BAKER, John II (by 1531-1604/6), of London.

Published in The History of Parliament: the House of Commons 1509-1558, ed. S.T. Bindoff, 1982
Available from Boydell and Brewer



Apr. 1554
Nov. 1554
? 1555

Family and Education

b. by 1531, 2nd s. of John Baker I by 2nd w., and bro. of Richard. educ. I. Temple, adm. 29 Jan. 1553. m. (1) Catherine, da. of Sir Reginald Scott of Scot’s Hall, nr. Ashford, Kent, 2s. inc. Richard; (2) Martha, wid.2

Offices Held

Groom of the chamber by 1552.3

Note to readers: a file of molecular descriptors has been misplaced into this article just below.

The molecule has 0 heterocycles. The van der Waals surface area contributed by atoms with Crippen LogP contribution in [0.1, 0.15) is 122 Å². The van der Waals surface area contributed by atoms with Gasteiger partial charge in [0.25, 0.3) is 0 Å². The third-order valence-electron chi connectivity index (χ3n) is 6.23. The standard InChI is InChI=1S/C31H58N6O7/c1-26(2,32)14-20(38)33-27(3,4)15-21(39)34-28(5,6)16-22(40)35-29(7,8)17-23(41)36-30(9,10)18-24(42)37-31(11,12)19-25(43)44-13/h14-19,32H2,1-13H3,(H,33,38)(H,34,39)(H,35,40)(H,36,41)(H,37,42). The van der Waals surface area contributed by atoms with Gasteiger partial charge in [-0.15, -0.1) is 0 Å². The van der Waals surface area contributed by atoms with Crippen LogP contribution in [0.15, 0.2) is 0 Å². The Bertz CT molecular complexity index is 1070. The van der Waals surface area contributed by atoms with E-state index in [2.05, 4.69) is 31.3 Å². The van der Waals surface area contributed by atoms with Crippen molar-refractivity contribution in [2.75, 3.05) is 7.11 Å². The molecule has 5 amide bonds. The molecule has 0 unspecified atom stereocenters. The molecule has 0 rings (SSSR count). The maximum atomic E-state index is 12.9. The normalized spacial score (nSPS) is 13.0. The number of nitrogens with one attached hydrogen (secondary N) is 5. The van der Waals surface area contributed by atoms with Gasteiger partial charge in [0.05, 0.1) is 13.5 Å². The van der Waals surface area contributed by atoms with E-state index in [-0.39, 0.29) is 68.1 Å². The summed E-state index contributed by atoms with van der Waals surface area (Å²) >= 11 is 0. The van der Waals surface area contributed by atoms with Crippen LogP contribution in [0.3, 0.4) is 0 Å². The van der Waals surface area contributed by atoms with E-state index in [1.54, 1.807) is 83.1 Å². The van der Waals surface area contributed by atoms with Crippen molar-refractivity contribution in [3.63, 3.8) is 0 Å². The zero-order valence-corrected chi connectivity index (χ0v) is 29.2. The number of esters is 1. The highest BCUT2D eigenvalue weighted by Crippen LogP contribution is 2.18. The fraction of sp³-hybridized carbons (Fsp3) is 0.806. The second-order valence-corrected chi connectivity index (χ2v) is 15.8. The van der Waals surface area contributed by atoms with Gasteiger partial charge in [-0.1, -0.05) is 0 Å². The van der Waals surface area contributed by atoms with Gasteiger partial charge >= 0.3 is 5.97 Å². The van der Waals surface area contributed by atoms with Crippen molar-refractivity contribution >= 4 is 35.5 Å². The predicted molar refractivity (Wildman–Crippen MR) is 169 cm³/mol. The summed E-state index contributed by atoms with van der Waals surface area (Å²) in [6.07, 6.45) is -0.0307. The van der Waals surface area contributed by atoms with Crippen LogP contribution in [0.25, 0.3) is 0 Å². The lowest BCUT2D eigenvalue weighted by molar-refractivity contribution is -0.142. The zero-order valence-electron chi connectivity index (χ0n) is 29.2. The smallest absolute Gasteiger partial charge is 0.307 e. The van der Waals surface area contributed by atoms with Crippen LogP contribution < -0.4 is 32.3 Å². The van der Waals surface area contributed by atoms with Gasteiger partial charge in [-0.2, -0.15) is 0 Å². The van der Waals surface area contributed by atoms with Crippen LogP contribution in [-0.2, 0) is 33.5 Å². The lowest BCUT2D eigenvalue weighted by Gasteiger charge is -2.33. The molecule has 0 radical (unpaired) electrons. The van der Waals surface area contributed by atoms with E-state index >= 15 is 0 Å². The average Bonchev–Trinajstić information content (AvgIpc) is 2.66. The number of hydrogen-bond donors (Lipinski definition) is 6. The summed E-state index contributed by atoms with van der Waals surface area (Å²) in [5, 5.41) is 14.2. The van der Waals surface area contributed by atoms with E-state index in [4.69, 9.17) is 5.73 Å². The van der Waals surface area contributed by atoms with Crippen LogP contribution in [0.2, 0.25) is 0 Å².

John Baker was given a special admission to the Inner Temple, his father’s inn, in 1553, but he is not again mentioned in the records of the inn. His return for Horsham to the Parliament of April 1554 may be attributed to his father’s friendship with the 3rd Duke of Norfolk, who owned the borough, and although Norfolk was dead before the next election the elder Baker’s influence in Sussex and at court was doubtless sufficient to secure his son’s reelection at Bramber. In these two Parliaments the father sat as knight of the shire for Kent and the elder son Richard successively for Horsham and Lancaster, a family achievement not often matched during this period. The ‘Mr. Baker’ to whom the bill punishing seditious rumours was committed on 19 Nov. 1554 is more likely to have been the father, with his long experience of the Commons, than either of the sons. Not surprisingly, none of the three was to be numbered among the Members who withdrew from this Parliament before its dissolution and who were prosecuted for their offence. It is possible that Baker was re-elected for Bramber to the Parliament of 1555, the name Thomas Baker which appears on the indenture being perhaps a misnomer.